15.3.12

Day 330. The Enterprise Ones.

So, its fun when a title comes easily.

A week or so ago, Stephen and I took a much needed long weekend away. We headed down to the Florida Keys - the only point in me telling you this is so that you understand we needed a rental car. Now, for those of you who have traveled, you may share our feelings that the rental car experience is often the last, most frustrating thing sitting between you and your intended activities. The rental car process by nature is often dry, financially focused and rote (oh and sticks you in a gross garage for most of it). Often we feel like we can't fully exhale till we are out of the garage and on the road headed to our destination...

So imagine our surprise, when we went to go pick up our car from Enterprise car rental and our vacation began immediately. From the minute we met with the first representative at the rental counter, she was funny, built a relationship with us, was engaging and ever so pleasant. That alone would have been enough, but then we headed out to get our car...we were immediately warmly greeted by another representative who walked us to our car, talked to us about possible options on our rental, again, engaged us in a conversation that wasn't just rehearsed small talk, oriented us to our car, loaded our bags and got us on our way.

Stephen and I experienced the whole thing with awe...and, before we even left the parking spot we were happy and in a great mood. We remarked on the customer service we received throughout our trip, and, we kinda expected that it was a fluke (maybe we just got the "nice reps" or "it was a good day") until we returned the car and had an equally kind, professional and service oriented experience.

Now Stephen will tell you that he picked Enterprise because they used a Rusted Root song in their commercial. I will tell you that price also had a lot to do with it. But we will both now tell anyone who will listen about how great the service was that we received (having just picked up another rental car from another company yesterday, yes, so far, its just Enterprise doing this ;))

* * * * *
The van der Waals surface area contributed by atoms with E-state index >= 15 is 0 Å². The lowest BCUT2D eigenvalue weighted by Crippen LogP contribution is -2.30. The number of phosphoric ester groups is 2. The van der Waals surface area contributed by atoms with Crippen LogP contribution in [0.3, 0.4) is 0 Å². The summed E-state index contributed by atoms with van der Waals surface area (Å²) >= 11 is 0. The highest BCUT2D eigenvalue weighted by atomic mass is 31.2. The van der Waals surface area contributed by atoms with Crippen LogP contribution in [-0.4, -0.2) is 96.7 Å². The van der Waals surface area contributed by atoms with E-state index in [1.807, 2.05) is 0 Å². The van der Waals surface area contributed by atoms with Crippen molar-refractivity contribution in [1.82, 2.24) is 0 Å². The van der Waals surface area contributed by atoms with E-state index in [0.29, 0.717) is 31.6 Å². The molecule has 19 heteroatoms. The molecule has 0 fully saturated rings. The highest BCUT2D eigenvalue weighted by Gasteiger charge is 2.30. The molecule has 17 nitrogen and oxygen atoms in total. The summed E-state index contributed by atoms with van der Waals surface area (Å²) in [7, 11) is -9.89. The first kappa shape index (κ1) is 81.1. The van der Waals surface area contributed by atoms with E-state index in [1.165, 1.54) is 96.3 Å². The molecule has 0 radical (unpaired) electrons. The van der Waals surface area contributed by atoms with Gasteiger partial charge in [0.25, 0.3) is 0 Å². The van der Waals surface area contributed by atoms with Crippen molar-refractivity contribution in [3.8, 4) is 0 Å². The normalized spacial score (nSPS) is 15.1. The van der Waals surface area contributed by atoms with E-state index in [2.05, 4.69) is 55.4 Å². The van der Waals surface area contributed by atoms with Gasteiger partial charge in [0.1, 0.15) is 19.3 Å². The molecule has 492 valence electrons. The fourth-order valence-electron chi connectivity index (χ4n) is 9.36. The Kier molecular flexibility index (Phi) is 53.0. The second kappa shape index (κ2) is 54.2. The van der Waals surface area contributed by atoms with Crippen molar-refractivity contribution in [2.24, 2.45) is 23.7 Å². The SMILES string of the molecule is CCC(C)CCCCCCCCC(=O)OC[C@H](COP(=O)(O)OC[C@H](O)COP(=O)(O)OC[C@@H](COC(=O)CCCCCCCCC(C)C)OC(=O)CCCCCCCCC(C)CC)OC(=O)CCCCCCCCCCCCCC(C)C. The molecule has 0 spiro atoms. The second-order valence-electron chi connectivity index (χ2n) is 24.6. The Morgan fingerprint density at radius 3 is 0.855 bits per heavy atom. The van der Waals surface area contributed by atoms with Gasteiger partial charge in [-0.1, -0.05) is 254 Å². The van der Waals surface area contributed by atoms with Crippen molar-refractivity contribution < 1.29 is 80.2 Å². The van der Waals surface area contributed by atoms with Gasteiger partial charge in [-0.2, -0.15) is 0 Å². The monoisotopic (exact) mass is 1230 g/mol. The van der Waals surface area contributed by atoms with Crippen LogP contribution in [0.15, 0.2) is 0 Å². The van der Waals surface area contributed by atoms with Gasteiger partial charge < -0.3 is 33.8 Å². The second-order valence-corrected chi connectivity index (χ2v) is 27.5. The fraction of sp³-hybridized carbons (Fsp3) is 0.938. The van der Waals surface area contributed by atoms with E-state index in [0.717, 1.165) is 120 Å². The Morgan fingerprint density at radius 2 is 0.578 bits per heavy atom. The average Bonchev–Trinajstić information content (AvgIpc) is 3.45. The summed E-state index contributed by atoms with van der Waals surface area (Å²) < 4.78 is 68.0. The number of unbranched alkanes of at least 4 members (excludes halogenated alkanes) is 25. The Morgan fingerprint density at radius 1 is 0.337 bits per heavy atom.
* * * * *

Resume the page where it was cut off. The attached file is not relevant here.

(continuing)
I've done some looking into if this is some new corporate initiative or marketing strategy and it isn't - or at least its not been trumpeted - which is equally impressive since so many companies will often tout their "its all about the customer"or "we do this for YOU" or "revamped service - new and improved" as a way to draw in customers. So, since I can't find if this is a new corporate culture, initiative or otherwise, I obviously can't specifically acknowledge whomever began this consistent tone of service at Enterprise. But, whoever you are, and all those wonderful representatives we worked with on our recent trip, I salute you. You're making a difference, and in turn, you've got some folks who are now Enterprise customers for life. Well done.

6.3.12

Day 329. The Thought-FULL One.

Hey! Hey there! Yep! Still around...life just getting in the way. But sometimes you have to stop and make time for things like posting here...this post is about a friend of mine who I have wanted to write about for a while now but feared that words would fail me. So - let's make a deal...however great you think this guy is after reading this post, magnify it times 10, and then you might be close.

I'm writing about Matt Wagner. Matt is another person I met through my hockey affliction...and at first, I knew him only as one of the key writers over at the Cannon. But it was easy to recognize Matt right away. He has this gift, you see, to always be thoughtful and measured in how he approaches things and communicates things. Every time he writes something, I find my initial reaction is almost always "ohmigosh, EXACTLY!!!!" As someone who is rather emotional and often "over the top", Matt inspires me to be careful and diligent in my evaluation of all things and careful in how I communicate so that my words don't make me look like a dolt ;). [still working on that last one]